Charities and organisations supporting young people with conditions including autism, global development delay, an autism spectrum disorder and hearing loss have offered tips to help those with SEND enjoy the celebrations.
Action for Children’s Parent Talk
Parent Talk is a free online advice service that matches parents and carers with trained parenting coaches for 121 advice.
Parent Talk Adviser Jo Thurston has compiled these tips:
- Make a list of what your child finds difficult. This could be anything from big crowds, loud noises, surprises or bright lights. Try to think about when they might experience those. How could you avoid those situations? If that isn’t an option, consider how you can help your child prepare, ahead of time.
- Try to prepare your child each day for what’s coming tomorrow. Talk to them about who will be there, what they will do and what they’ll eat. Some children might like to have some control over some of these things. You could give them a choice between two or three different activities.
- Try to keep some of their routine the same. It can be helpful to start and end their day with something you would usually do. Think about morning routines, as well as bath time, bedtime and story time.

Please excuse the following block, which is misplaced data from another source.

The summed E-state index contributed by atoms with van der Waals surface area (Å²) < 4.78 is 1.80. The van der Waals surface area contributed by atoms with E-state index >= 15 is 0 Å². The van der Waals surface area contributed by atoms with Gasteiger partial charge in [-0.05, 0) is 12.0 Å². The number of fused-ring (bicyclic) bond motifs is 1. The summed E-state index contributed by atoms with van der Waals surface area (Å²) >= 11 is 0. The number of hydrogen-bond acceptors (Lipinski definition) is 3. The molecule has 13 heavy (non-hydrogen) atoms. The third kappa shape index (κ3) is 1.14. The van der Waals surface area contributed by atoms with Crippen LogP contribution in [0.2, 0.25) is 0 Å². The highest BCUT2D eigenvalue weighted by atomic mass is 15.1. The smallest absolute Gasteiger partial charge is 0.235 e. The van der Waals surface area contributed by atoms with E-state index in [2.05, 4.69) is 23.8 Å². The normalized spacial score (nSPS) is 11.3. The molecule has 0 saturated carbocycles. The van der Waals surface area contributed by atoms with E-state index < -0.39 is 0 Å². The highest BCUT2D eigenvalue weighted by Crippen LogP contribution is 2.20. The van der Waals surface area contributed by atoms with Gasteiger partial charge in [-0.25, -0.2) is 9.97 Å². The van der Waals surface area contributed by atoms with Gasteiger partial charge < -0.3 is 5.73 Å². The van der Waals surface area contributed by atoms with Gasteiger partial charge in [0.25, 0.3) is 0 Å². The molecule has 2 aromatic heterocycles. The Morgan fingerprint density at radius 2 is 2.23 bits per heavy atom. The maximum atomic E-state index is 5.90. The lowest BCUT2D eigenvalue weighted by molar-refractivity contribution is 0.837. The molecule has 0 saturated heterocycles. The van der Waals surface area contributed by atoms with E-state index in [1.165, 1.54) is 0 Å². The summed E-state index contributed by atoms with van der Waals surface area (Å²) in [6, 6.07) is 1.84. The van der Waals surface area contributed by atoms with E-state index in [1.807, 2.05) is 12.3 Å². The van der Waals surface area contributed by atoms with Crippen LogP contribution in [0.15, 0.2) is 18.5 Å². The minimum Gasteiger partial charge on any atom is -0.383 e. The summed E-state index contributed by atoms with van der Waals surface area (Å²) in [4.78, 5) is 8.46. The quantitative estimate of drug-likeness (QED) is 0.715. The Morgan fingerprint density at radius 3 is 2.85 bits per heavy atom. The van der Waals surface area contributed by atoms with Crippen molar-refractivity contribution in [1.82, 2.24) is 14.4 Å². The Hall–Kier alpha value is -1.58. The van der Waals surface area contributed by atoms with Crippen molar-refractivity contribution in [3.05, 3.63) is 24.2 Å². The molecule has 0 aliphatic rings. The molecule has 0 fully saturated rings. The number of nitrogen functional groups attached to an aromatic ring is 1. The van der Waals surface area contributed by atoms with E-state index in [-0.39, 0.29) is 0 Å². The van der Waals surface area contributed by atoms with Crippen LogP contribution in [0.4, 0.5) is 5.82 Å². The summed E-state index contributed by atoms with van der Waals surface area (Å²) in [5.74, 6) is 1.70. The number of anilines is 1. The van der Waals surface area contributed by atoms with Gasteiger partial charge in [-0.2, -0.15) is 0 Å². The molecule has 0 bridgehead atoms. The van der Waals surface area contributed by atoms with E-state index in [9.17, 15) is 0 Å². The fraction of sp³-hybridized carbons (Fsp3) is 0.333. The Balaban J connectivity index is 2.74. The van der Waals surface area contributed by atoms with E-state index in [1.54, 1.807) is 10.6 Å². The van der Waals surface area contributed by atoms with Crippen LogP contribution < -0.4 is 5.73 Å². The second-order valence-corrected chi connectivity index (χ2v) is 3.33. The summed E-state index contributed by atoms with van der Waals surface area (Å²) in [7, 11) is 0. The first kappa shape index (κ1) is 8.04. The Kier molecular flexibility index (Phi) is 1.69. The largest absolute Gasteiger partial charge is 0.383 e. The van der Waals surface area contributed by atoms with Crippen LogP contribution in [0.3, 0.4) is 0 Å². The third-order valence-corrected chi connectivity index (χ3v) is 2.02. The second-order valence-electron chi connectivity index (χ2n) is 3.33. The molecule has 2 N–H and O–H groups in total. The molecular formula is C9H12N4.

- You may also need a plan for the possibility of unexpected visitors. You could see if they want to play in a different room when visitors arrive and share pictures of visitors in advance, so they’re familiar with their faces.
- Be conscious of sound and smells. Let your child know when there is going to be strong smells in the house. It can help to protect their bedroom from any smells or give them alternative scents. Try essential oil rollers or lip balm on their wrists.
For free information, support and advice for parents go to parent-talk.org.uk
Ambitious About Autism
Charity Ambitious About Autism has shared tips from autistic young people on how to make the holidays more inclusive for them.
“Dim the lights and have a quiet area.”
“Explain to me what type of present I will be receiving, for example a craft kit or food.”
“It helps to work up to the full Christmas arrangement, for example by eating together
“Don’t force autistic people, or anyone, to do something and let them have a rest or quiet time if needed.”
“I need access to sensory spaces if I am overstimulated.”
“Please don’t play loud music in public areas.”
“Keep Christmas lights and decorations to a minimum. If this cannot happen, have at least one room (at home, school or the workplace) that doesn’t have any Christmas decorations that an autistic person can go to if they need to get away from everything.”
“Allow me time to adapt to my surroundings, or any increased social expectations.”
For the full blog and more advice click here.
Tips to support deaf children
The National Deaf Children’s Society has shared advice to help make the festive period more inclusive for children with hearing loss: